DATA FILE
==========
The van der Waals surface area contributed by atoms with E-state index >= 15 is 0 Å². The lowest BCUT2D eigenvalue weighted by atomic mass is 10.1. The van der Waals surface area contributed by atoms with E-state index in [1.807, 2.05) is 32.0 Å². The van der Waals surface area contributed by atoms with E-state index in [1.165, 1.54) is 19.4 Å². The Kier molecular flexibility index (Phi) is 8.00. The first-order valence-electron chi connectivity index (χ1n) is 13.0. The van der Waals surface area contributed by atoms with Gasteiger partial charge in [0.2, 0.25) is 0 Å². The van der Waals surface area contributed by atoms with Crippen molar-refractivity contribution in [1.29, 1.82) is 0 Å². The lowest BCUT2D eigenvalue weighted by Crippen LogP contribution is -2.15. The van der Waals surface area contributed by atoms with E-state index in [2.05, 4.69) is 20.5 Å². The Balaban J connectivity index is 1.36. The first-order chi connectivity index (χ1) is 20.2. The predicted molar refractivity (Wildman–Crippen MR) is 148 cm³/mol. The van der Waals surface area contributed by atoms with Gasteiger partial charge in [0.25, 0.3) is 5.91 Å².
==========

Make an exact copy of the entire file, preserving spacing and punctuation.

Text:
The van der Waals surface area contributed by atoms with E-state index >= 15 is 0 Å². The lowest BCUT2D eigenvalue weighted by atomic mass is 10.1. The van der Waals surface area contributed by atoms with E-state index in [1.807, 2.05) is 32.0 Å². The van der Waals surface area contributed by atoms with E-state index in [1.165, 1.54) is 19.4 Å². The Kier molecular flexibility index (Phi) is 8.00. The first-order valence-electron chi connectivity index (χ1n) is 13.0. The van der Waals surface area contributed by atoms with Gasteiger partial charge in [0.2, 0.25) is 0 Å². The van der Waals surface area contributed by atoms with Crippen molar-refractivity contribution in [1.29, 1.82) is 0 Å². The lowest BCUT2D eigenvalue weighted by Crippen LogP contribution is -2.15. The van der Waals surface area contributed by atoms with E-state index in [2.05, 4.69) is 20.5 Å². The Balaban J connectivity index is 1.36. The first-order chi connectivity index (χ1) is 20.2. The predicted molar refractivity (Wildman–Crippen MR) is 148 cm³/mol. The van der Waals surface area contributed by atoms with Gasteiger partial charge in [0.25, 0.3) is 5.91 Å².